Apprenticeship under the parish charities

Scan of reference for Thomas Nott 1916. From A Nott, part of The Peter Miller Collection
Reference for Thomas Nott 1916
From A Nott, part of The Peter Miller Collection
Imagine if your first job depended on you making a promise that, for seven-years, you wouldn't go to the pub, wouldn't play cards or dice, and would stay celibate. Tough rules back in 1818.

This item below appeared in the February 2003 edition of the former North Mymms Local History Society newsletter. There is no context surrounding the item; what appears below is all that was published in the newsletter, but it gives an insight into what it must have been like to qualify as a trades person during the reigns of George III and George IV.

Also below, is a note from the churchwarden's accounts, presumably for St Mary's Church, North Mymms, of apprenticeships 50-100 years later. It seems there were still strict rules in those days. One young woman had to agree to a no-dancing clause: "I shall not attend any classes for the purpose of learning dancing".

I am assuming that the list of names follows the order of: the name of the apprentice, he date of the apprenticeship, the trades person they were indentured to, and their profession and place of work.

Please add any comments if you have more information or spot any errors that need correcting. There is a comment box at the bottom of the piece.



Apprenticeship under the Parish Charities 


From the North Mymms Local History Society Newsletter February 2003


Certificate for William Maple apprenticed to John Tims of Potters Bar from his master stating satisfaction in his work and to say he had regularly attended Divine Service at South Mymms Parish Church.

Indenture for the above made 28th November 1818 between Henry Brown (North Mimms Place), Justinian Casamajor (Potterells), Sir Davidge Gould (Hawkshead), Joseph Sabine, William Charles Casamajor, Edmund Fearnley to the Rev. John Johnston, trustees of the Estates:-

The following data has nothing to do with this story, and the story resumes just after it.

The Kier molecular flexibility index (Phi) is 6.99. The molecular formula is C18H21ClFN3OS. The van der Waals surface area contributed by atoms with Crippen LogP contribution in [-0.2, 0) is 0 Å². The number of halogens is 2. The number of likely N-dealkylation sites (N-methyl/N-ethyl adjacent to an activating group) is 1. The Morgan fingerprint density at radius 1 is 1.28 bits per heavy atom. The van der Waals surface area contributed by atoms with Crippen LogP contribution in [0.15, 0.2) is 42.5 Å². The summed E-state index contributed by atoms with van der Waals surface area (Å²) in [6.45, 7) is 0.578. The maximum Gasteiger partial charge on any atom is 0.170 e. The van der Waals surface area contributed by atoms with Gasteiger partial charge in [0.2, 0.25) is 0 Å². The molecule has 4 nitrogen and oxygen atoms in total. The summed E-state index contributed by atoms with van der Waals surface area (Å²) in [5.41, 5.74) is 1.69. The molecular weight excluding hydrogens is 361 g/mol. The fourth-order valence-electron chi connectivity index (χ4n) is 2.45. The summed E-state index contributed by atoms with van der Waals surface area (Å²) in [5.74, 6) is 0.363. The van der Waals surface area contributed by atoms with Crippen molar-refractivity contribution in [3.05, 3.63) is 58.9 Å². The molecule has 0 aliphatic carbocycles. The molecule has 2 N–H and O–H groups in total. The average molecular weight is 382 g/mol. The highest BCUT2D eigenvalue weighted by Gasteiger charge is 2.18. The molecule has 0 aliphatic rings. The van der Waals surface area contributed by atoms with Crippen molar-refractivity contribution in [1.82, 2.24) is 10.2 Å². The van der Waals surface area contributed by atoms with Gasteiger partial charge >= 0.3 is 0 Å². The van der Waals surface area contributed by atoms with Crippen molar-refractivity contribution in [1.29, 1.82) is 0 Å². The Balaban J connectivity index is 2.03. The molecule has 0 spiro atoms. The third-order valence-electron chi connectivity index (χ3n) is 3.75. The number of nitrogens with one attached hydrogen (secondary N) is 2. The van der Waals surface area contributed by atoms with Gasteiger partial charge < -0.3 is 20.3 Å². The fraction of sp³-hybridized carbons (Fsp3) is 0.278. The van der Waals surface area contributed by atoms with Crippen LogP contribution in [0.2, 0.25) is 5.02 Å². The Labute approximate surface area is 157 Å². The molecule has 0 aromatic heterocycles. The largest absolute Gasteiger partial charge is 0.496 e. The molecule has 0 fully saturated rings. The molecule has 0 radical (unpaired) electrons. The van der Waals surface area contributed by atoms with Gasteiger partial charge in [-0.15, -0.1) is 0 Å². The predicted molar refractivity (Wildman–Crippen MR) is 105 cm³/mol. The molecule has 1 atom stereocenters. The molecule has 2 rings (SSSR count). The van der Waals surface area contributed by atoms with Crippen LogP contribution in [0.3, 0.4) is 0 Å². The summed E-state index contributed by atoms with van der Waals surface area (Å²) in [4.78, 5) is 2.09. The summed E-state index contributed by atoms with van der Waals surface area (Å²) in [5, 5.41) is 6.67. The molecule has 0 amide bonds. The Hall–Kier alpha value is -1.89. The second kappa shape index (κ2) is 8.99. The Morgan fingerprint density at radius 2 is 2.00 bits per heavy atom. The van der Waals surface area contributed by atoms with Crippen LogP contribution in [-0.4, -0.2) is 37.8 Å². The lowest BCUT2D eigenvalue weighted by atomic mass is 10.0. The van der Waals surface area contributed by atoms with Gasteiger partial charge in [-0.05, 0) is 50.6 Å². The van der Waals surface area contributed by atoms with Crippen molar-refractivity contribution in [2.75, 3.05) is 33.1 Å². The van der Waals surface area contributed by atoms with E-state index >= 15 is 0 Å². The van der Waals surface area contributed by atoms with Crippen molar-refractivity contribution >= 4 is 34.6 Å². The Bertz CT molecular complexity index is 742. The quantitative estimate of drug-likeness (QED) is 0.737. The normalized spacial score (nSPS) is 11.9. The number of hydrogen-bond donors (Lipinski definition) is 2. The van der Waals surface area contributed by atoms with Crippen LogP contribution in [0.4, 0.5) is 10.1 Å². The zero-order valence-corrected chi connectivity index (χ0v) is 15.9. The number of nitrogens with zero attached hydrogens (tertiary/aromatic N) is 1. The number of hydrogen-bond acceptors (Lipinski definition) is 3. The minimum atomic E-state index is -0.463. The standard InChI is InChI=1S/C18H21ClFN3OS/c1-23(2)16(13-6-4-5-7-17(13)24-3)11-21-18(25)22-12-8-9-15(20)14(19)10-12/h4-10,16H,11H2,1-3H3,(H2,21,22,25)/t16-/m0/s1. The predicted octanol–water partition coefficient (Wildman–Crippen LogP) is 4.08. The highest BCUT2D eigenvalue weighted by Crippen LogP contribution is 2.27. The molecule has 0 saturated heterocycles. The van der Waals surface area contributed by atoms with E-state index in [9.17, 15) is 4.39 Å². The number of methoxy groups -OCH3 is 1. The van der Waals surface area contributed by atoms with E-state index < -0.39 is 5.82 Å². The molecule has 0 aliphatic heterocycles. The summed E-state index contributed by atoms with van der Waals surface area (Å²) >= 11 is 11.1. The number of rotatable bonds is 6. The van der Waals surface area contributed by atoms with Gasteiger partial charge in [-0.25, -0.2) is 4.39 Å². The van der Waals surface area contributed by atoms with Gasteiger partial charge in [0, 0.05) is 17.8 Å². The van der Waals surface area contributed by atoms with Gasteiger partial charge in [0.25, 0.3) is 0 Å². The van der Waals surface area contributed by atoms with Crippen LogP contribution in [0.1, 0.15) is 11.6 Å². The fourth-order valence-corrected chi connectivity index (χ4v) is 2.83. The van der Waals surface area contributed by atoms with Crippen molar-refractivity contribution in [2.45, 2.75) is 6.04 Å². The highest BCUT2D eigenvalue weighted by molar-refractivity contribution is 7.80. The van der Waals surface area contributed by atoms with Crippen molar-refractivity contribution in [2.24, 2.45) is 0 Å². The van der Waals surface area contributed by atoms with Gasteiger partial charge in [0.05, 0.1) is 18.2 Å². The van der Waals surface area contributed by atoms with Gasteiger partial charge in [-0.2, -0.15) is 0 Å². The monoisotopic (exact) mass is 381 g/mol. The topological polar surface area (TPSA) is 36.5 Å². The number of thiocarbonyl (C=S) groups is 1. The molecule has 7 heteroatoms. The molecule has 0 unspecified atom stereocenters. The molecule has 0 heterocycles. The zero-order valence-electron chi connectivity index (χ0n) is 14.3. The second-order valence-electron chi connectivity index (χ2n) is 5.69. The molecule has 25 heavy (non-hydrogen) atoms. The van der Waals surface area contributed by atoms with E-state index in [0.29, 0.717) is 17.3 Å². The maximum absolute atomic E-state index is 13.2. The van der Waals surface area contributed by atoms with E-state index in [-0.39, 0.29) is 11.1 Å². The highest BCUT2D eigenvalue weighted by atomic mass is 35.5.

• William Maple (second part) 
  • John Tims (third part) 


to be apprenticed in the art, trade or business of carpenter for 7 years

not to embezzle or waste his master's goods, not play at cards, dice or any other unlawful games. Not to haunt or frequent taverns or alehouses, shall not commit fornication nor contract matrimony.

Premium paid:- £20 of lawful money of Great Britain.

Tims to allow said apprentice - meat, drink, wearing apparel, washing, lodging and all of the necessaries - allow him (Maple) to come to North Mimms on the Saturday beforeEaster Sunday and allow him to remain till the following Tuesday.

(Churchwarden's accounts) 

Apprentice 

George Hill - 1895 - Ezekiel Elliott - Shoemaker, Hatfield

Alfred George Shadbolt - 1889 - George Norman - Head Gardener, Lord Salisbury

William North - 1904 - S. Worboys - Builder, Potters Bar

Sydney Percy Chuck - 1889 - James Gray - Coachbuilder, Hatfield

Frederick John Mayes - 1898 - Harry Burgess - Shoemaker, Hatfield

Edward John Flint - 1893 - G.Elliott - Shoemaker, Hatfield

Marianne Chuck - 1865 - Rachel Groom - Dressmaker, Hatfield

Alfred Groom - 1874 - Thomas Bowyer - Wheelwright, Berkshire

William Want - 1903 - C.R. Fielder - Head Gardener, North Mymms Pk

Agnes Chuck - 1905 - Rhoda G.Austin - Dressmaking, Hatfield

(added to the indenture 'I shall not attend any classes for the purpose of learning dancing)

Maud Louise Moon - no date - Sarah Dunham - Dressmaker, Hatfield

Charles Mills - 1887 - Earl of Derby's gardener

Edith Sarah Hopgood - 1886 - William Steabben(?) - Milliner/Dressmaker, St.Albans

Oliver Cromwell Moon - 1884- Joseph Wright- Shoemaker, Hatfield
(He was fitted out with trousers, suit, 4 shirts, 3 pairs of socks, 6 collars and 2 ties)

Agnes Nash - 1884 - Sarah Dunham - Dressmaker, Hatfield

Thomas A. Knott - 1904 - S. Worboys - Carpenter

Edmund Keep - 1883 - E. W. Howling - Carpenter/ Joiner


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